Tag Archives: ROS

ROS Basics – a short Introduction into ROS

The Robot Operating System (ROS) is an open-source meta-operating system which provides essential features, namely hardware abstraction, low-level device control, implementation of environmental functionality, such as visualisation, simulation or testing and allows message-passing between concurrent running processes [O’K13]. Furthermore, it offers implementations of commonly used functionality in installable packages which even cover complex
algorithms like Simultaneous Localization and Mapping (SLAM) and Visual Object Recognition (VOR).

ROS moreover contains tools and libraries for obtaining, building, writing and running code across multiple heterogeneous computers and therefore includes language and platform independent tools. For example, ROS supports multiple client libraries, namely roscpp for C++ , rospy for Python , roslisp for Lisp and many others. It is also possible to link application-related code and external libraries like OpenCV for computer vision or Eigen3 for efficient linear algebra computation. Furthermore, ROS can successfully be wrapped around other frameworks like the Player Project .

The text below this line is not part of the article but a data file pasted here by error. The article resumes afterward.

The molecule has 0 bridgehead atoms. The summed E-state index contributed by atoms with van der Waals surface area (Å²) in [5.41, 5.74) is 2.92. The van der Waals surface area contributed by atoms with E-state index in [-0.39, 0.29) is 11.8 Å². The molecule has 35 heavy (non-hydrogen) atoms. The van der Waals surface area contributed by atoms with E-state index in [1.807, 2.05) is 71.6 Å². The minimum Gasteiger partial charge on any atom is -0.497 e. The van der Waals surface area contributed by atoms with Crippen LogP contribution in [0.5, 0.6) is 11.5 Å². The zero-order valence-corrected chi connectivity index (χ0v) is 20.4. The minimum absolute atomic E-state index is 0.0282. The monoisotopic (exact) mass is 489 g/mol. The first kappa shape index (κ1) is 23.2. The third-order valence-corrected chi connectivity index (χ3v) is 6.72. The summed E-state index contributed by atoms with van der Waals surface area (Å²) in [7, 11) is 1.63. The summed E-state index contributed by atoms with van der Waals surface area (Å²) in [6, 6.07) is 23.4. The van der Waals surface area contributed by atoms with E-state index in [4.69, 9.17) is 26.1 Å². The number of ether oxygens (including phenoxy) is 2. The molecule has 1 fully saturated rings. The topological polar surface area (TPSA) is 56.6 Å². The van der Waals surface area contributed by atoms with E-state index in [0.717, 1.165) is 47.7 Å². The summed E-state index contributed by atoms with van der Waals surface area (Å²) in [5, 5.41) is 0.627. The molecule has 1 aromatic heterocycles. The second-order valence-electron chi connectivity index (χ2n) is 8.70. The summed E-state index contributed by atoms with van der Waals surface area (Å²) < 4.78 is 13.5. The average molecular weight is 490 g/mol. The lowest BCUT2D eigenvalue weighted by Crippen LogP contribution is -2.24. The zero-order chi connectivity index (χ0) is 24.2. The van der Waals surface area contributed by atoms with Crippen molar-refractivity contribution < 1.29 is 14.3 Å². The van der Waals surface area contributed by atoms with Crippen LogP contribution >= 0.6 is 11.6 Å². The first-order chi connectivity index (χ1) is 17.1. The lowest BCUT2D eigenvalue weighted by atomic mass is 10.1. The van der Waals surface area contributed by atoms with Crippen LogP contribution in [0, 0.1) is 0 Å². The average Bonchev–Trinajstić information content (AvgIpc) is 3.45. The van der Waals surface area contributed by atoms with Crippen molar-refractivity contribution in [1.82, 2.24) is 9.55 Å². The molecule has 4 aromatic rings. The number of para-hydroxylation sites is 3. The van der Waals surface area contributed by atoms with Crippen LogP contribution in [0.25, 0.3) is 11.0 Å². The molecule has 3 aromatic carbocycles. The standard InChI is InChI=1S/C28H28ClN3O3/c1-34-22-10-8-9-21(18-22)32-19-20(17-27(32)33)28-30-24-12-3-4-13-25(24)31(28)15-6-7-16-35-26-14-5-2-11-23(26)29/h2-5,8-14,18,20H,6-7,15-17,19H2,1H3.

ROS is mostly licensed free and has been developed as open source software under BSD Licence, which offers a variety of advantages for a low cost robot.

Unsurprisingly, with the high complexity of ROS there comes one of the highest learning curves of all robotic frameworks. Besides, due to rapid changes of main characteristics during different major versions, nearly all books and most tutorials on the internet became unreliable which is often very confusing for a beginner. But, after the top of the curve, a lot of things are self explanatory and complex features can be implemented very fast.

Unfortunately, another point to mention and one of the main disadvantages of ROS is the dependency on the ROS host and its Operating System (OS). In case you do not develop on a x86 32bit system a lot of automations do not work and require patience to be solved.